Innovating The Innovation Process
As a result, marketers must identify and develop the best ideas right from the start. But despite the revolutionary inroads made with social tools, open innovation and the like, marketers are still subjugated to the conventional, tried and true down-stream innovation process, which constrains the potential of their innovations.
Why? Despite all the fact-finding, research, and creativity available today to expand the potential of an idea, concept evaluation ultimately defines the throughput of innovation. This is true across product, advertising, and package development. Conventional methods evaluate one concept at a time and therefore force marketers to restrict the number and diversity of concepts they test. This part of the process is inherently deficient which most often results in languishing timelines or satisficing decisions. More critically, it leaves many good and potentially blockbuster ideas unexplored.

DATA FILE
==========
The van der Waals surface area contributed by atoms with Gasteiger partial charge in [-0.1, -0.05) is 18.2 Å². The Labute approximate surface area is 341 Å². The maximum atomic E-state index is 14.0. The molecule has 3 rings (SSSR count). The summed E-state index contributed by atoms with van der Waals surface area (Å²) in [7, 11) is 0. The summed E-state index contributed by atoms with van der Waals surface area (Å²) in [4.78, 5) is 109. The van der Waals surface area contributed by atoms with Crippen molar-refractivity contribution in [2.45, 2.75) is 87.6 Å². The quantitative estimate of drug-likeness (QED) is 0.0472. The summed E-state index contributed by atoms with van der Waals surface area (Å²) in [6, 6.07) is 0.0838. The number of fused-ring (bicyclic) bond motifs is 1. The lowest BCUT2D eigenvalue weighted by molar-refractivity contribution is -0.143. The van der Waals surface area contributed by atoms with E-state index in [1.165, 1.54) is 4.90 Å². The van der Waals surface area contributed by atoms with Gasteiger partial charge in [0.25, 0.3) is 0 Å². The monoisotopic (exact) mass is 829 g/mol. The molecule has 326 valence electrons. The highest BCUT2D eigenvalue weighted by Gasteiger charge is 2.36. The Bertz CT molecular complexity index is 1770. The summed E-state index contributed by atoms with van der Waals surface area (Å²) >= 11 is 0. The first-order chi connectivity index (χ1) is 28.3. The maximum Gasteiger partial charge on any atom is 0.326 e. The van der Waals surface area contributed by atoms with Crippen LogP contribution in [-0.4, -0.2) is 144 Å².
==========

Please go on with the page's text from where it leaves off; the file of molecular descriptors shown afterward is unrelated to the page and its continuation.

So what should marketers do? Innovate the innovation process itself.
Bottom line, a new innovation process should:
- Connect the ideas generated in the ideation phase directly to consumers in such a way that all possible concepts are evaluated. This must be done in a manner different from focus groups and similar techniques in order to be exhaustive, reliable, fast, and accurate.
- Evaluation must better reflect today's market, not the 1980's when markets boomed. Testing must benchmark concepts against competition to more accurately reflect in-market performance. Testing should even consider potential competitive response.
The picture I painted above is actually possible today. By innovating the innovation process, brand managers, creatives, and designers can realize innovation in themselves and in the market. By connecting ideation with concept evaluation and testing real-world scenarios, the results are sure to be higher success rates, bigger businesses, and faster time-to-market. All the reasons why we love innovation.